Your browser is no longer supported

For the best possible experience using our website we recommend you upgrade to a newer version or another browser.

Your browser appears to have cookies disabled. For the best experience of this website, please enable cookies in your browser

We'll assume we have your consent to use cookies, for example so you won't need to log in each time you visit our site.
Learn more

CTRL growth strategy

Novel cellular geosynthetic product aids vegetation of CTRL cuttings.

CONSTRUCTION of the Channel Tunnel Rail Link (CTRL) through Kent requires excavation of several deep cuttings.

Working with the CTRL Contract 330 main contractors Alfred McAlpine/Amec jv, geotechnical product supplier Maccaferri provided the Armater cellular containment system to support soil and vegetation on the sides of soil nailed cuttings.

The section shown is the Temple Wood cutting near the River Medway. Located in poor ground, it has an upper slope gradient of 1:2. 5 through the superficial deposits with a 1:1 gradient over an 8m high lower slope. The lower slope in chalk contains clay infilled solution features. Soil nails ensure overall stability of the clay materials, while Armater secured to the surface helps vegetation establish quickly on the steep slopes.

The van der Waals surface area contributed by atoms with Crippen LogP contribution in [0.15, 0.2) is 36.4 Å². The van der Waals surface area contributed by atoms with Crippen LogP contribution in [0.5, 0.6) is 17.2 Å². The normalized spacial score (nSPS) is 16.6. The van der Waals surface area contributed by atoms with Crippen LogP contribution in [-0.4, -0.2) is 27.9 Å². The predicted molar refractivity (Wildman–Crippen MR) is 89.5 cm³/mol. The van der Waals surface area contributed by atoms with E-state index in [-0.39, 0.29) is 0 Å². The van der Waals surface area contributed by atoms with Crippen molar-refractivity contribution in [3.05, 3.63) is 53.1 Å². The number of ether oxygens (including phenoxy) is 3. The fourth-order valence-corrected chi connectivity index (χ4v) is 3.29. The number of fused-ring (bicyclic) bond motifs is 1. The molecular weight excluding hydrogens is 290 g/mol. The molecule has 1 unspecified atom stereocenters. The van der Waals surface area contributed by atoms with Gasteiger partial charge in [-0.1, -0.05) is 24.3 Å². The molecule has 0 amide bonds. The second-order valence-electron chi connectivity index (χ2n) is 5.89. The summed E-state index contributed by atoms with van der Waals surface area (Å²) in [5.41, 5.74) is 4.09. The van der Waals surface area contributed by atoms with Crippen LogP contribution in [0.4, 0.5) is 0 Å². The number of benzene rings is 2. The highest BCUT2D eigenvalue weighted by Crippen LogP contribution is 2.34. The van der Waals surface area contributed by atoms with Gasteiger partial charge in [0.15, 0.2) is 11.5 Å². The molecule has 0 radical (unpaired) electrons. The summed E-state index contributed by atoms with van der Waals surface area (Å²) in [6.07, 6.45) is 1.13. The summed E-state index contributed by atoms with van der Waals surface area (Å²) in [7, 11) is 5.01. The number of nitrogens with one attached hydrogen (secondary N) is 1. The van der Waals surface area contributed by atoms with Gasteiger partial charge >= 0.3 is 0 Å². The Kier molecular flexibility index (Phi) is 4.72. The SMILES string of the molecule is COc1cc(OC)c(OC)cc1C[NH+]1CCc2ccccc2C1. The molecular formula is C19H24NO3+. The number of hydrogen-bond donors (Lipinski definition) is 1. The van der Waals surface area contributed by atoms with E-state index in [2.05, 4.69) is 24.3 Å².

Lightweight, flexible and easy to install, Armater forms cells into which topsoil is placed. These cells reduce erosion caused by surface run-off and prevent formation of gullies. The porous material enables water to flow slowly through the hexagonal cells, avoiding ponding at the base of the cell.

The Armater was laid after soil nailing and secured to the slope surface using 0. 5m long, 10mm diameter steel pins and buckles at 1m centres. An hydraulic excavator placed topsoil in the cells and the project was finished offby hydroseeding.

Have your say

You must sign in to make a comment

Please remember that the submission of any material is governed by our Terms and Conditions and by submitting material you confirm your agreement to these Terms and Conditions. Please note comments made online may also be published in the print edition of New Civil Engineer. Links may be included in your comments but HTML is not permitted.